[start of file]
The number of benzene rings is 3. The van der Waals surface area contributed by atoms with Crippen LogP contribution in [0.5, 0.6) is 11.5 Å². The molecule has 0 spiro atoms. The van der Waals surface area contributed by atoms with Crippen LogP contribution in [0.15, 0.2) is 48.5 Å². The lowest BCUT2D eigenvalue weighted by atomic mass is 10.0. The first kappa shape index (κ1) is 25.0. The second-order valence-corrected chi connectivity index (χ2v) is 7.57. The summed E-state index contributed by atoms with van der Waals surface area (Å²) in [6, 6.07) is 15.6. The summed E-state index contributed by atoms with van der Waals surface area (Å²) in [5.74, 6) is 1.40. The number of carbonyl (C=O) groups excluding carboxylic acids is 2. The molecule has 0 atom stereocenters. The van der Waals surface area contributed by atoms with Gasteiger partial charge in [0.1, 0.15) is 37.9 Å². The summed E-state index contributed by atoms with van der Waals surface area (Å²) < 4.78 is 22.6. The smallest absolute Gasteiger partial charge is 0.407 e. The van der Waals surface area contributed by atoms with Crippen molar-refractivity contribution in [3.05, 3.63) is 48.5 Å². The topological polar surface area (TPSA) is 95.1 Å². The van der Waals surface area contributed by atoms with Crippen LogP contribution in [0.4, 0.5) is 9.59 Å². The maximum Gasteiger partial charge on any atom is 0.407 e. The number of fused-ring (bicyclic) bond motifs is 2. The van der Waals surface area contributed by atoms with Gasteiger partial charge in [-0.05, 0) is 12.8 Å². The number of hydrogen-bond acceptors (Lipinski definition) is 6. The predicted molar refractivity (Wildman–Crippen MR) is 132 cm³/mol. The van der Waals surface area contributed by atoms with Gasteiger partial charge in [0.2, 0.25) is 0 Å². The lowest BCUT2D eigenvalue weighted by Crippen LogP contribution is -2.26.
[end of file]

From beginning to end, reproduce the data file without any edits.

The number of benzene rings is 3. The van der Waals surface area contributed by atoms with Crippen LogP contribution in [0.5, 0.6) is 11.5 Å². The molecule has 0 spiro atoms. The van der Waals surface area contributed by atoms with Crippen LogP contribution in [0.15, 0.2) is 48.5 Å². The lowest BCUT2D eigenvalue weighted by atomic mass is 10.0. The first kappa shape index (κ1) is 25.0. The second-order valence-corrected chi connectivity index (χ2v) is 7.57. The summed E-state index contributed by atoms with van der Waals surface area (Å²) in [6, 6.07) is 15.6. The summed E-state index contributed by atoms with van der Waals surface area (Å²) in [5.74, 6) is 1.40. The number of carbonyl (C=O) groups excluding carboxylic acids is 2. The molecule has 0 atom stereocenters. The van der Waals surface area contributed by atoms with Gasteiger partial charge in [0.1, 0.15) is 37.9 Å². The summed E-state index contributed by atoms with van der Waals surface area (Å²) < 4.78 is 22.6. The smallest absolute Gasteiger partial charge is 0.407 e. The van der Waals surface area contributed by atoms with Crippen molar-refractivity contribution in [3.05, 3.63) is 48.5 Å². The topological polar surface area (TPSA) is 95.1 Å². The van der Waals surface area contributed by atoms with Crippen LogP contribution in [0.4, 0.5) is 9.59 Å². The maximum Gasteiger partial charge on any atom is 0.407 e. The number of fused-ring (bicyclic) bond motifs is 2. The van der Waals surface area contributed by atoms with Gasteiger partial charge in [-0.05, 0) is 12.8 Å². The number of hydrogen-bond acceptors (Lipinski definition) is 6. The predicted molar refractivity (Wildman–Crippen MR) is 132 cm³/mol. The van der Waals surface area contributed by atoms with Gasteiger partial charge in [0.2, 0.25) is 0 Å². The lowest BCUT2D eigenvalue weighted by Crippen LogP contribution is -2.26.